most important matter of all they have retrograded to this extent, what becomes of the hope of civilization?
Yet Mr. Spencer himself sees the promised land of evolutionary adjustment and felicity from a very advanced Pisgah. His man is a man in a suburban villa with a good business in the city, who has only to be content with a sufficient income, avoiding the moral gulf of overwork, and that of "snatching a hasty sandwich," instead of taking a regular luncheon every day. Alas! to say nothing of the myriads who in the past have lived and died in slavery and misery of all kinds, how many centuries must elapse before the question between a hasty sandwich and a regular luncheon becomes a practical one for any appreciable portion of mankind! To do too much office-work is bad for health, and therefore, as Mr. Spencer most truly says, bad in every way; but how many are there who must either do too much work or starve! It is not healthful to be on the wintry Atlantic clinging to the frozen shrouds, to pant all day beside the fiery furnace, to be delving in the dark mine, to be sitting as a cab-driver exposed to all weathers, to be toiling as a farm-laborer with overtasked sinews from dawn to dusk. Of the labor which is the lot of most men, and in which their lives are almost entirely spent, very little is, like that of the artist, relieved by any sense of enjoyment; the bulk of it is drudgery and nothing else. Schopenhauer exaggerates, of course. Were it not so, the end, in spite of his super-subtile objection to the exertion of will in self-destruction, would be universal suicide. There is happiness in life; above all, the happiness of affection, though it is in this that we most keenly feel the sting of death. Yet if this life were all, and if enjoyment were the object of being, it would be difficult to deny that the pessimist had a formidable case, or that the world, on the whole and for the majority of mankind, was a failure. It is, at least it may be, otherwise if the theistic hypothesis is true, if the secret of the universe is not mechanical but moral, if the paramount object is the formation of character, and if the results of effort are to endure, in any form whatever, beyond the physical catastrophe of the planet. Trying to be good is within the power of a galley-slave; and it is conceivable that by being ever so little better than himself the most abject of mankind may cast into the moral treasury a mite more precious in the estimation of the Author of our moral being than the effortless virtue of a born seraph. In touching upon such points we feel that the criticism which repels a physical account of morality is not merely destructive, but conserves something on which it is possible that a rational theology may hereafter be partly based.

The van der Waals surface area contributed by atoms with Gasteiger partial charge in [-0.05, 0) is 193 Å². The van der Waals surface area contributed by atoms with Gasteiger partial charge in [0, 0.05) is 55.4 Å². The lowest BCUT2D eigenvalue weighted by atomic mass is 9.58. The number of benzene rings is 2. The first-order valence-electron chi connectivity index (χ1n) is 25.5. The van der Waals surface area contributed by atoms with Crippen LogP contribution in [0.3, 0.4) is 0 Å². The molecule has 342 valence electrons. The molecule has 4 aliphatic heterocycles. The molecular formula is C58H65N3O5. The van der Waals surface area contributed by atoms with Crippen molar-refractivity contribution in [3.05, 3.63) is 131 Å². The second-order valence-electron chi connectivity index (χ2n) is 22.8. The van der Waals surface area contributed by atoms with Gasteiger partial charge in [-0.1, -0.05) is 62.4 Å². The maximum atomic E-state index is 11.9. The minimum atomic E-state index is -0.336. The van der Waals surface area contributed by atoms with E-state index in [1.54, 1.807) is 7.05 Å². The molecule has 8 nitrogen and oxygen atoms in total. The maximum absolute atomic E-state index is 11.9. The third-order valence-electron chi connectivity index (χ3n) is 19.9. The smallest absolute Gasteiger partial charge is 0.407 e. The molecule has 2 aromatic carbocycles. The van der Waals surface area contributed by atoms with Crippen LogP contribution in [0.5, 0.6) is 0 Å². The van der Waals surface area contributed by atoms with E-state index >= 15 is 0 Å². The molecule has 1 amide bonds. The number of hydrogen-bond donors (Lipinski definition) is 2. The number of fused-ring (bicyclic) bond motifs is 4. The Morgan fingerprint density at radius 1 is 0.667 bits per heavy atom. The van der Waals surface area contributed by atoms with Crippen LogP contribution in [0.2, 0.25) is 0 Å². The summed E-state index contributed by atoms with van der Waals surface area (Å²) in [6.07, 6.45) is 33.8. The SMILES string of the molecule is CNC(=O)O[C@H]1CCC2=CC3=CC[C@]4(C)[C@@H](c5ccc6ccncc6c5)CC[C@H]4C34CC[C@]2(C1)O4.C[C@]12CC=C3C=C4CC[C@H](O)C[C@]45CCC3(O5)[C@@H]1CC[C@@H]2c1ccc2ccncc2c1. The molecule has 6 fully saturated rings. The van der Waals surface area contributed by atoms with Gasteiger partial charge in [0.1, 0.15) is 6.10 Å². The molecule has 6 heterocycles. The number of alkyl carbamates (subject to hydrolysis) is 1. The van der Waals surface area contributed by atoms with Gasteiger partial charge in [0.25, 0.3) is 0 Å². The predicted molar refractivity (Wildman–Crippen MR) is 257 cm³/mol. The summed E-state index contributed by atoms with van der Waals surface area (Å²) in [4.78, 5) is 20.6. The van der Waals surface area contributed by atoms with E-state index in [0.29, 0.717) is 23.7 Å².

In short, while we find, as was said before, in the "Data of Ethics" much that is acute, much that is eloquent, much that is interesting, we do not find in it a new basis of morality. We do not find a practical answer to the question which was put at the beginning. We do not find anything that, on the mass of mankind, is likely to act as